At odds over pri­vacy

Rx in­dus­try pushes back against re­fill re­minder rule

Modern Healthcare - - THE WEEK IN HEALTHCARE -

Ashow­down is shap­ing up be­tween fed­eral health­care pri­vacy reg­u­la­tors and the na­tion’s largest pharmacies and phar­ma­ceu­ti­cal man­u­fac­tur­ers over a health­care pri­vacy rule af­fect­ing up­wards of 100 mil­lion pre­scrip­tion-re­fill re­minders sent to pa­tients each year.

In July, CVS Care­mark Corp. plans to halt its pharma-funded mar­ket­ing pro­gram that mails pre­scrip­tion-re­fill re­minders to cus­tomers. The com­pany cited new lim­its on the use of pa­tient-iden­ti­fi­able “pro­tected health in­for­ma­tion” for mar­ket­ing.

Mean­while, two phar­macy trade groups— the National As­so­ci­a­tion of Chain Drug Stores, or NACDS, and the Food Mar­ket­ing In­sti­tute—have weighed in, too, but more mod­er­ately. They have called on HHS’ Of­fice for Civil Rights to loosen up a por­tion of the om­nibus pri­vacy rule it re­leased in Jan­uary. The rule per­mits pharmacies to re­ceive pay- ments from phar­ma­ceu­ti­cal man­u­fac­tur­ers so pharmacies can send their cus­tomers the re­fill re­minders in the mail.

One in­dus­try source said that be­tween 75 mil­lion to 100 mil­lion of the mail­ings are sent a year, with pharmacies re­ceiv­ing pay­ments of about $1.50 apiece to send them. They pre­dom­i­nantly go to chron­i­cally ill pa­tients on long-term med­i­ca­tions, such as peo­ple with di­a­betes and high blood pres­sure.

The chronic ill­nesses tar­geted by drug com­pli­ance pro­grams in gen­eral are among the most costly dis­eases in health­care. “You’re talk­ing 50 (mil­lion) to 75 mil­lion (peo­ple) in the U.S. with hy­per­ten­sion,” and many take pre­scrip­tion med­i­ca­tions at one time or other, said Dr. David May, chair­man of the Amer­i­can Col­lege of Car­di­ol­ogy Board of Gov­er­nors.

Un­con­trolled high blood pres­sure can lead to car­dio­vas­cu­lar dis­ease, the No. 1 cause of death in the U.S. Com­pli­ance with long-term med­i­ca­tions, mean­while, May said, “is not very good—it’s 50% to 60%.”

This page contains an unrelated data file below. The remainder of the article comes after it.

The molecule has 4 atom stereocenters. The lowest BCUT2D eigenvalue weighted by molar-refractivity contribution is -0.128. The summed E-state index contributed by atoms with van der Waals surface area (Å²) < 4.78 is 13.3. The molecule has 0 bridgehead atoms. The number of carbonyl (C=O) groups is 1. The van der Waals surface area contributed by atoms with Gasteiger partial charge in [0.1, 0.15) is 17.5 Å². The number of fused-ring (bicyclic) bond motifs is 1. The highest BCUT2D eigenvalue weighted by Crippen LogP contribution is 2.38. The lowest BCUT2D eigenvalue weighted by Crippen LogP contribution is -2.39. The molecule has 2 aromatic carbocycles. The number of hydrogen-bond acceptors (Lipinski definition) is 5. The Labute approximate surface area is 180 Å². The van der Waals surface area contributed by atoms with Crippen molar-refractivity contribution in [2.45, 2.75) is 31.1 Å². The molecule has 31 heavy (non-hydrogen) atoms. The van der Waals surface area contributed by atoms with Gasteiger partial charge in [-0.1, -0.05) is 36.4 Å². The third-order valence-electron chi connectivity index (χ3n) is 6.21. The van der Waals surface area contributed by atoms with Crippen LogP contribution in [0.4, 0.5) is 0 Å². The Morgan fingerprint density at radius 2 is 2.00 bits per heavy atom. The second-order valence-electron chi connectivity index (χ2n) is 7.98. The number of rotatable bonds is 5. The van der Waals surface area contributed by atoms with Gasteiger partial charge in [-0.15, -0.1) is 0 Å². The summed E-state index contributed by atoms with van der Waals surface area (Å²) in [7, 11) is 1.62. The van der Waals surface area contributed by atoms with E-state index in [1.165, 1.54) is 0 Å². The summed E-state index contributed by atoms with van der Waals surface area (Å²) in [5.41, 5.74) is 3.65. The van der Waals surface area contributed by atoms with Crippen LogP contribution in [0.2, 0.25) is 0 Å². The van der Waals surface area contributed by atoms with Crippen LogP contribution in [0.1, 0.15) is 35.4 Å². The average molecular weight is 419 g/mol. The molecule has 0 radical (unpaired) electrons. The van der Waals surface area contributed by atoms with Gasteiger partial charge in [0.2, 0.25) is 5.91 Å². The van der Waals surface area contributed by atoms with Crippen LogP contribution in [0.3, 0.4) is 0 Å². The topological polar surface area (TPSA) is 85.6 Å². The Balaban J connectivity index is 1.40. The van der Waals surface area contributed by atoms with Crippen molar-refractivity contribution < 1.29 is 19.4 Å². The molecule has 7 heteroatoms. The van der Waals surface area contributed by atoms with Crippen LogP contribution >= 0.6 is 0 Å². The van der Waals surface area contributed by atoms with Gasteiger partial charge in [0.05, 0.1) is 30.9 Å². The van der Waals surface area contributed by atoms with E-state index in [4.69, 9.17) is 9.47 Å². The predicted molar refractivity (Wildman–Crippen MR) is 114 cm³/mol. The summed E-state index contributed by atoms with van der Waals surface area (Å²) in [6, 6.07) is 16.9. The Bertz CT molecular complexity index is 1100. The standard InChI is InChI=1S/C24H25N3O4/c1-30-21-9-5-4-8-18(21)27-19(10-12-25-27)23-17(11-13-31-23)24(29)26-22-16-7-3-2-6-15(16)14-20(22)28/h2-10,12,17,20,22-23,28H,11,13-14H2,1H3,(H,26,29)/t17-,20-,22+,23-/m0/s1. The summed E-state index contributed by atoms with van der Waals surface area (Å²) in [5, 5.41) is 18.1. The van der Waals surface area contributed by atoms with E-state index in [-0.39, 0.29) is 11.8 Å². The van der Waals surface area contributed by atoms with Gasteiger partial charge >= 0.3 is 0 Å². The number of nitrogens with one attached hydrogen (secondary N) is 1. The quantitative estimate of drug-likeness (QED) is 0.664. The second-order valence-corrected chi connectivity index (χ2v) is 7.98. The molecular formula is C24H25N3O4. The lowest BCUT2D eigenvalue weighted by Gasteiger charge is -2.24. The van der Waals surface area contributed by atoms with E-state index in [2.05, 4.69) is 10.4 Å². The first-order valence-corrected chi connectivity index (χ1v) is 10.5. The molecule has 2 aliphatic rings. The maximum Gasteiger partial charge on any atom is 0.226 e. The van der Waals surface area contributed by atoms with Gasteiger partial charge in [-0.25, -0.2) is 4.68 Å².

And while the value of some com­pli­ance pro­grams is well-doc­u­mented, the ef­fi­cacy of pharma-funded mail­ings through pharmacies is un­clear.

May said “a very ro­bust body of lit­er­a­ture” in­di­cates that re­minders in gen­eral help pa­tients with com­pli­ance, but the re­search fo­cuses on phone and other pro­grams, not mail­ers.

“Whether a snail-mail piece has bet­ter re­sponse is not known,” May said. The drug­mak­ers and pharmacies are prob­a­bly “track­ing that in­ter­nally, (but) there are no pub­lished data that I am aware of which in­di­cate bet­ter ac­cep­tance one way or an­other.”

The new fed­eral rule fleshes out the more strin­gent pri­vacy pro­vi­sions in the Amer­i­can Re­cov­ery and Rein­vest­ment Act of 2009 and up­dates the ini­tial pri­vacy rule cre­ated un­der the Health In­sur­ance Porta­bil­ity and Ac­count­abil­ity Act of 1996. The ef­fec­tive date of the rule is Sept. 23.

The ARRA, how­ever, carved out a spe­cific ex­emp­tion for the use of pa­tient data with­out pa­tient au­tho­riza­tion for third­party-funded mar­ket­ing for pre­scrip­tion re­fills. It per­mits pay­ments from pharma com­pa­nies to the pharmacies for the re­fill mail­ings, so long as the pay­ments are “rea­son­able in amount.”

Congress in­structed HHS to define what was rea­son­able in this con­text, and the agency con­cluded that the no­tices should not be a prof­itable en­ter­prise for pharmacies.

The pri­vacy rule it­self says pay­ments must be “rea­son­ably re­lated to the cov­ered en­tity’s cost of mak­ing the com­mu­ni­ca­tion.” The lengthy pre­am­ble to the rule adds that “only the costs of la­bor, sup­plies and postage to make the com­mu­ni­ca­tion” are al­low­able. It says if a pay­ment “gen­er­ates a profit or in­cludes pay­ment for other costs, such fi­nan­cial re­mu­ner­a­tion would run afoul of the act’s ‘rea­son­able in amount’ lan­guage.” CVS finds that in­ter­pre­ta­tion in­tol­er­a­ble.